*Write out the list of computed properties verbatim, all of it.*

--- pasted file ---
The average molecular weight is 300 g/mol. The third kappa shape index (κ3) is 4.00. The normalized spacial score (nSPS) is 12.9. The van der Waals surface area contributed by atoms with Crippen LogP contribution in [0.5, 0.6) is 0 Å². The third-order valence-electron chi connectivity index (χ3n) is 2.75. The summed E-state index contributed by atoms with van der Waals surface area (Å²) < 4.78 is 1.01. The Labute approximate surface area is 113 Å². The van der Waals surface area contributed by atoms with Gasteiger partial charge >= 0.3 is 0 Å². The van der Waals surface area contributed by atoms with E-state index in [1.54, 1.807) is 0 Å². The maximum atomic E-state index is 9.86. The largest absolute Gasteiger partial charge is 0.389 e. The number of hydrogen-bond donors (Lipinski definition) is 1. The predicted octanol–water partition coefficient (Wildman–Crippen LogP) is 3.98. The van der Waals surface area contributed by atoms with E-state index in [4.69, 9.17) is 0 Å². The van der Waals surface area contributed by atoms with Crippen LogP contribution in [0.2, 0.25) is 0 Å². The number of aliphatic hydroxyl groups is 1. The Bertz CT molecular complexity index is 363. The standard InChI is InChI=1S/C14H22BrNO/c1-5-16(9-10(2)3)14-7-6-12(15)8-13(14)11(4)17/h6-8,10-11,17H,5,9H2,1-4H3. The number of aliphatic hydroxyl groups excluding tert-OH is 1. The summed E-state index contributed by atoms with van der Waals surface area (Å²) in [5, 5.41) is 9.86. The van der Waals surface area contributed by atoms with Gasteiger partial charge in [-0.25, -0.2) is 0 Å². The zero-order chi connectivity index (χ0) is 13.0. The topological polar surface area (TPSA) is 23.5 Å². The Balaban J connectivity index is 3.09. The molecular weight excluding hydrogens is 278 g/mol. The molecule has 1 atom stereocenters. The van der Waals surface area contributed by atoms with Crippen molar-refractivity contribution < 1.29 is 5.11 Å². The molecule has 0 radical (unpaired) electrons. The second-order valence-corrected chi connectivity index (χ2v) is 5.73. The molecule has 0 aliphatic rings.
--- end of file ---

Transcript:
The average molecular weight is 300 g/mol. The third kappa shape index (κ3) is 4.00. The normalized spacial score (nSPS) is 12.9. The van der Waals surface area contributed by atoms with Crippen LogP contribution in [0.5, 0.6) is 0 Å². The third-order valence-electron chi connectivity index (χ3n) is 2.75. The summed E-state index contributed by atoms with van der Waals surface area (Å²) < 4.78 is 1.01. The Labute approximate surface area is 113 Å². The van der Waals surface area contributed by atoms with Gasteiger partial charge >= 0.3 is 0 Å². The van der Waals surface area contributed by atoms with E-state index in [1.54, 1.807) is 0 Å². The maximum atomic E-state index is 9.86. The largest absolute Gasteiger partial charge is 0.389 e. The number of hydrogen-bond donors (Lipinski definition) is 1. The predicted octanol–water partition coefficient (Wildman–Crippen LogP) is 3.98. The van der Waals surface area contributed by atoms with E-state index in [4.69, 9.17) is 0 Å². The van der Waals surface area contributed by atoms with Crippen LogP contribution in [0.2, 0.25) is 0 Å². The number of aliphatic hydroxyl groups is 1. The Bertz CT molecular complexity index is 363. The standard InChI is InChI=1S/C14H22BrNO/c1-5-16(9-10(2)3)14-7-6-12(15)8-13(14)11(4)17/h6-8,10-11,17H,5,9H2,1-4H3. The number of aliphatic hydroxyl groups excluding tert-OH is 1. The summed E-state index contributed by atoms with van der Waals surface area (Å²) in [5, 5.41) is 9.86. The van der Waals surface area contributed by atoms with Gasteiger partial charge in [-0.25, -0.2) is 0 Å². The zero-order chi connectivity index (χ0) is 13.0. The topological polar surface area (TPSA) is 23.5 Å². The Balaban J connectivity index is 3.09. The molecular weight excluding hydrogens is 278 g/mol. The molecule has 1 atom stereocenters. The van der Waals surface area contributed by atoms with Crippen molar-refractivity contribution < 1.29 is 5.11 Å². The molecule has 0 radical (unpaired) electrons. The second-order valence-corrected chi connectivity index (χ2v) is 5.73. The molecule has 0 aliphatic rings.